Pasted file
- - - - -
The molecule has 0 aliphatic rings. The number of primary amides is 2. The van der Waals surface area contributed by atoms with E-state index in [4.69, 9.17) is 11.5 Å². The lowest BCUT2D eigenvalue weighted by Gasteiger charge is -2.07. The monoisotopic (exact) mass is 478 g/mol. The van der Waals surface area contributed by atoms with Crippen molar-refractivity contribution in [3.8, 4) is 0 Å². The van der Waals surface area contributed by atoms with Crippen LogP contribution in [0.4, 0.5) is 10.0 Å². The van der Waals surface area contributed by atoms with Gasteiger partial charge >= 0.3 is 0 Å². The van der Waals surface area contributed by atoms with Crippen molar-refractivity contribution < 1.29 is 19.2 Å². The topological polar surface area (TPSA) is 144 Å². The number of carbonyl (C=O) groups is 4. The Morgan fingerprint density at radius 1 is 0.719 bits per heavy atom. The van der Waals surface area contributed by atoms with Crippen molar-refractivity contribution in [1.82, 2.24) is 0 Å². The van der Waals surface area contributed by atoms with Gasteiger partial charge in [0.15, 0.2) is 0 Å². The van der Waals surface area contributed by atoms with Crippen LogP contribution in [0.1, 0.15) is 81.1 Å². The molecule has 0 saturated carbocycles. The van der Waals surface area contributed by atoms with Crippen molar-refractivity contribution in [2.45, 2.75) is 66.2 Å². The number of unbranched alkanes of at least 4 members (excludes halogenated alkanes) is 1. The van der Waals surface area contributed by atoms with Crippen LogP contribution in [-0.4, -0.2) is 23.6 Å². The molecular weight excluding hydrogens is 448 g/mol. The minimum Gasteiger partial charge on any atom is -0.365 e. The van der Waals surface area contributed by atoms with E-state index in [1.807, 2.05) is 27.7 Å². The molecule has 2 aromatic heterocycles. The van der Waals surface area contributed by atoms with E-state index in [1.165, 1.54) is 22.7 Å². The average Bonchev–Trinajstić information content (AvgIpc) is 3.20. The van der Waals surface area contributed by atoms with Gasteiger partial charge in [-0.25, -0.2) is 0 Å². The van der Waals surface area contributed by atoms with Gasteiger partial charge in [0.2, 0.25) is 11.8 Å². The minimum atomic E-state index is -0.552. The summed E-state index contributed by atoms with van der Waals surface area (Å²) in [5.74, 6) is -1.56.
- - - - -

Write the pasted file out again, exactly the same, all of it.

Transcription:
The molecule has 0 aliphatic rings. The number of primary amides is 2. The van der Waals surface area contributed by atoms with E-state index in [4.69, 9.17) is 11.5 Å². The lowest BCUT2D eigenvalue weighted by Gasteiger charge is -2.07. The monoisotopic (exact) mass is 478 g/mol. The van der Waals surface area contributed by atoms with Crippen molar-refractivity contribution in [3.8, 4) is 0 Å². The van der Waals surface area contributed by atoms with Crippen LogP contribution in [0.4, 0.5) is 10.0 Å². The van der Waals surface area contributed by atoms with Gasteiger partial charge >= 0.3 is 0 Å². The van der Waals surface area contributed by atoms with Crippen molar-refractivity contribution < 1.29 is 19.2 Å². The topological polar surface area (TPSA) is 144 Å². The number of carbonyl (C=O) groups is 4. The Morgan fingerprint density at radius 1 is 0.719 bits per heavy atom. The van der Waals surface area contributed by atoms with Crippen molar-refractivity contribution in [1.82, 2.24) is 0 Å². The van der Waals surface area contributed by atoms with Gasteiger partial charge in [0.15, 0.2) is 0 Å². The van der Waals surface area contributed by atoms with Crippen LogP contribution in [0.1, 0.15) is 81.1 Å². The molecule has 0 saturated carbocycles. The van der Waals surface area contributed by atoms with Crippen molar-refractivity contribution in [2.45, 2.75) is 66.2 Å². The number of unbranched alkanes of at least 4 members (excludes halogenated alkanes) is 1. The van der Waals surface area contributed by atoms with Crippen LogP contribution in [-0.4, -0.2) is 23.6 Å². The molecular weight excluding hydrogens is 448 g/mol. The minimum Gasteiger partial charge on any atom is -0.365 e. The van der Waals surface area contributed by atoms with E-state index in [1.807, 2.05) is 27.7 Å². The molecule has 2 aromatic heterocycles. The van der Waals surface area contributed by atoms with E-state index in [1.165, 1.54) is 22.7 Å². The average Bonchev–Trinajstić information content (AvgIpc) is 3.20. The van der Waals surface area contributed by atoms with Gasteiger partial charge in [-0.25, -0.2) is 0 Å². The van der Waals surface area contributed by atoms with Gasteiger partial charge in [0.2, 0.25) is 11.8 Å². The minimum atomic E-state index is -0.552. The summed E-state index contributed by atoms with van der Waals surface area (Å²) in [5.74, 6) is -1.56.